Sunday, September 10, 2006

more about haying

We have about seven or eight acres of open pasture. It's been used for hay in the past, but was quickly headed toward becoming a field of weeds and, eventually, a woods again. Our neighbor Dave was kind enough to let me use his Farmall A with a sickle
bar mower to cut the grass. Originally my plan was just to cut it before the weeds went to seed, and let it rot in the field as fertilizer for next year's hopefully healthier crop of hay. Hay mowing, it turns out, is nothing like mowing the lawn. It's hard work, especially on an older tractor (this one's from around 1943). At times one is practically wrestling with the machine to keep the sickle bar clear of clumps of hay, and the tractor in something of a straight line. I finished about half of the fields and had to stop mowing to replace the wooden pitman bar, a piece which is made of wood so that it might break if too much pressure is put on the blades, so as to not transmit the problem to the tractor's PTO (no need to explain this) or through to the engine.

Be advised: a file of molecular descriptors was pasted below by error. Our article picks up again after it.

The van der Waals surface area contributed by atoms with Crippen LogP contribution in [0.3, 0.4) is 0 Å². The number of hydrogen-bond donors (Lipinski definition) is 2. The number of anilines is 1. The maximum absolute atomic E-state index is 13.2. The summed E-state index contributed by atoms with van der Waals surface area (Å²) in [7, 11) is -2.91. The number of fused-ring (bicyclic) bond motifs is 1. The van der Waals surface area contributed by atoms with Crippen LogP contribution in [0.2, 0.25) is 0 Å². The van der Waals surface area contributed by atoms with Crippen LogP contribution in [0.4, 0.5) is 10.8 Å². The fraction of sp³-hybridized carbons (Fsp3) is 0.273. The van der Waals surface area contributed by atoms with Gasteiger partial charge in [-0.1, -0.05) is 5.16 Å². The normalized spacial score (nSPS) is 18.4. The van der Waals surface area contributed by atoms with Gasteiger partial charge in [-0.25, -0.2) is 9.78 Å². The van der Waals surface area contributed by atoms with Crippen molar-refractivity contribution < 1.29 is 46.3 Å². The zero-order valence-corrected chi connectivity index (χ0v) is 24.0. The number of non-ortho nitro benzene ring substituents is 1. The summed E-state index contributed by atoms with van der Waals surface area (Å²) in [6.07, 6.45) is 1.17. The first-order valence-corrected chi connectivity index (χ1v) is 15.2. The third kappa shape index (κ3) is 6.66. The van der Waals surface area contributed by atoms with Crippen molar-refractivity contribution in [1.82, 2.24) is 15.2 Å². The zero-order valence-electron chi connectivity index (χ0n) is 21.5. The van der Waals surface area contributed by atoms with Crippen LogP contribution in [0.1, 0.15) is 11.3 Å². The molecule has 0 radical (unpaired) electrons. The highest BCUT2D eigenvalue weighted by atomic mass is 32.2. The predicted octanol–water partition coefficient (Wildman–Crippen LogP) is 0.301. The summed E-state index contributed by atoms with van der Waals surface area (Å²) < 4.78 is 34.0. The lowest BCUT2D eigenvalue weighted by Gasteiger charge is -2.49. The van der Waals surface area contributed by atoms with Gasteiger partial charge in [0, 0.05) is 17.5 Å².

Fortunately, I was approached just then by a local farmer who asked if he could hay the field, and keep a percentage of the crop. I don't have access to the equipment to do a full haying myself, to say nothing of the required skill, so I jumped at the chance to watch someone who knows what they're doing cut the field. A few days later, some diesel pickups could be spotted idling at the edge of the field while the farmer, John T. and his crew made a plan. The cutting which remained was dispatched by John's son Jonathan, with a much more exact execution, making my half of the field look amateurish and uneven, with clumps of uncut grass and weeds still sticking up straight. Jonathan's rows were trimmed evenly, and they were straight.

The cut hay lay in the field for a few days turning gold as it dried. The Jonathan showed up again with his tractor towing an implement called a 'tedder'. The tedder uses long steel rotating fingers to lift and fluff the hay, allowing it to dry more thoroughly. The next day, A second tractor arrived, pulling a hay rake, and yet another tractor with the baler. The pick ups were pulling two hay wagons, one a six wheeler (that's the one in the picture with my last posting below).

Four or five hours later, the two wagons were full with nearly two hundred seventy bales. Because I have limited use for the hay this year, I told John to keep all but 20 bales, which I'll likely use for mulch. The rest was his. Typically, a field owner would split the hay roughly 50/50 with the team that hays. In the future I expect we'll use that half for our sheep.

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